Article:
this is only suitable for some applications.  Second, they can design
   a custom application layer security protocol.  Unfortunately,
   although application layer security protocols generally provide
   superior security properties (e.g., end-to-end security in the case
   of S/MIME), they typically require a large amount of effort to design
   -- in contrast to the relatively small amount of effort required to
   run the protocol over TLS.

   In many cases, the most desirable way to secure client/server
   applications would be to use TLS; however, the requirement for
   datagram semantics automatically prohibits use of TLS.  This memo
   describes a protocol for this purpose: Datagram Transport Layer
   Security (DTLS).  DTLS is deliberately designed to be as similar to
   TLS as possible, both to minimize new security invention and to
   maximize the amount of code and infrastructure reuse.

   DTLS 1.0 [DTLS1] was originally defined as a delta from [TLS11].
   This document introduces a new version of DTLS, DTLS 1.2, which is
   defined as a series of deltas to TLS 1.2 [TLS12].  There is no DTLS
   1.1; that version number was skipped in order to harmonize version
   numbers with TLS.  This version also clarifies some confusing points
   in the DTLS 1.0 specification.

   Implementations that speak both DTLS 1.2 and DTLS 1.0 can
   interoperate with those that speak only DTLS 1.0 (using DTLS 1.0 of
   course), just as TLS 1.2 implementations can interoperate with
   previous versions of TLS (see Appendix E.1 of [TLS12] for details),
   with the exception that there is no DTLS version of SSLv2 or SSLv3,
   so backward compatibility issues for those protocols do not apply.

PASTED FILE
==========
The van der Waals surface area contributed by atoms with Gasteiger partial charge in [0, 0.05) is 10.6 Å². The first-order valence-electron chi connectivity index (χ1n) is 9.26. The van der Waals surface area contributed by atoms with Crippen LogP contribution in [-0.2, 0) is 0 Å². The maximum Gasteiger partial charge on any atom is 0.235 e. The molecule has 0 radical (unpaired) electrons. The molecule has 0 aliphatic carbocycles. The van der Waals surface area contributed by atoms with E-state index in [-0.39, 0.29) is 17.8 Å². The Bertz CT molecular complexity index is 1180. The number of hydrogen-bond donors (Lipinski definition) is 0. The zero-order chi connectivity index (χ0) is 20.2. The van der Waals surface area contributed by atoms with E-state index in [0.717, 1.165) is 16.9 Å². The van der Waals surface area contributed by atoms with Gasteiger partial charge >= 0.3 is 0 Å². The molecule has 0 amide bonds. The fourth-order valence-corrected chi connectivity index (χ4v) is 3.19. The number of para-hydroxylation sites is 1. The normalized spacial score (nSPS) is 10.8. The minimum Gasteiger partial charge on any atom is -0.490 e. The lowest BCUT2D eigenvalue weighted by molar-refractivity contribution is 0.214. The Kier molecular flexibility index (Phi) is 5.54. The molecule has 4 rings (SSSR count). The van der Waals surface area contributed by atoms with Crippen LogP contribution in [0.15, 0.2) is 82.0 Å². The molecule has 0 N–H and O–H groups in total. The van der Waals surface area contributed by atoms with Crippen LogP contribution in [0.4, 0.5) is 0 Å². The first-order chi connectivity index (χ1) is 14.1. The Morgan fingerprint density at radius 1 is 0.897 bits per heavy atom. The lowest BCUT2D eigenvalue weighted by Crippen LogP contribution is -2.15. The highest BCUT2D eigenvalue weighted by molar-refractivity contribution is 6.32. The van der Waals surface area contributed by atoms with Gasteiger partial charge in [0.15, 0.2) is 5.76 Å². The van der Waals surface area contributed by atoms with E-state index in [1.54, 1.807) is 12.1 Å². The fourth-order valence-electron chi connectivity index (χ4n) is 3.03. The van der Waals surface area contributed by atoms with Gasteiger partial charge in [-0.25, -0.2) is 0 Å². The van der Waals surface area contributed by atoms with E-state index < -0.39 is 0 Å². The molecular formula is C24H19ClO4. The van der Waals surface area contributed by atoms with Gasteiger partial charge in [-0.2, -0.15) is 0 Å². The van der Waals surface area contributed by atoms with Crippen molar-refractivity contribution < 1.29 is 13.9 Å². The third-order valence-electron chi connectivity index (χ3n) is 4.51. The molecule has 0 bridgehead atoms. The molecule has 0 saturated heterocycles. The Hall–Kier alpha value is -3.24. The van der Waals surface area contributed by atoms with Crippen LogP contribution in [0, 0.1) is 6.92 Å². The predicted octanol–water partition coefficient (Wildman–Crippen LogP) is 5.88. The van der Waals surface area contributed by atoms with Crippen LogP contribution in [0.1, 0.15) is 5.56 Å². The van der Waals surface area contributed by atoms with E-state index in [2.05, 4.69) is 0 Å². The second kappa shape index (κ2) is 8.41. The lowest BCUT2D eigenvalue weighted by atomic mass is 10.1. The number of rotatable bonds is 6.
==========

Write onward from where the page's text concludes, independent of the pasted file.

Rescorla & Modadugu Standards Track [ Page 4 ]
RFC 6347 DTLS January 20123.2.2. Reordering3.2.3. Message Size3.3. Replay Detection4. Differences from TLSSection 3, DTLS is intentionally very similar to TLS.
   Therefore, instead of presenting DTLS as a new protocol, we present
   it as a series of deltas from TLS 1.2 [TLS12].  Where we do not
   explicitly call out differences, DTLS is the same as in [TLS12].




 Rescorla & Modadugu Standards Track [ Page 7 ]
RFC 6347 DTLS January 20124.1. Record Layer Rescorla & Modadugu Standards Track [ Page 8 ]
RFC 6347 DTLS January 2012TCP] to allow for packet reordering.  (Note that
   the intention here is that implementors use the current guidance from
   the IETF for MSL, not that they attempt to interrogate the MSL that
   the system TCP stack is using.)  Until the handshake has completed,
   implementations MUST accept packets from the old epoch.

   Conversely, it is possible for records that are protected by the
   newly negotiated context to be received prior to the completion of a
   handshake.  For instance, the server may send its Finished message
   and then start transmitting data.  Implementations MAY either buffer
   or discard such packets, though when DTLS is used over reliable
   transports (e.g., SCTP), they SHOULD be buffered and processed once
   the handshake completes.  Note that TLS's restrictions on when
   packets may be sent still apply, and the receiver treats the packets
   as if they were sent in the right order.  In particular, it is still
   impermissible to send data prior to completion of the first
   handshake.

   Note that in the special case of a rehandshake on an existing
   association, it is safe to process a data packet immediately, even if
   the ChangeCipherSpec or Finished messages have not yet been received
   provided that either the rehandshake resumes the existing session or
   that it uses exactly the same security parameters as the existing
   association.  In any other case, the implementation MUST wait for the
   receipt of the Finished message to prevent downgrade attack.

   As in TLS, implementations MUST either abandon an association or
   rehandshake prior to allowing the sequence number to wrap.



 Rescorla & Modadugu Standards Track [ Page 9 ]
RFC 6347 DTLS January 2012Section 4.2.8.  In practice,
   implementations rarely rehandshake repeatedly on the same channel, so
   this is not likely to be an issue.

4.1.1. Transport Layer MappingDCCP] provide their own sequence
   numbers.  When carried over those transports, both the DTLS and the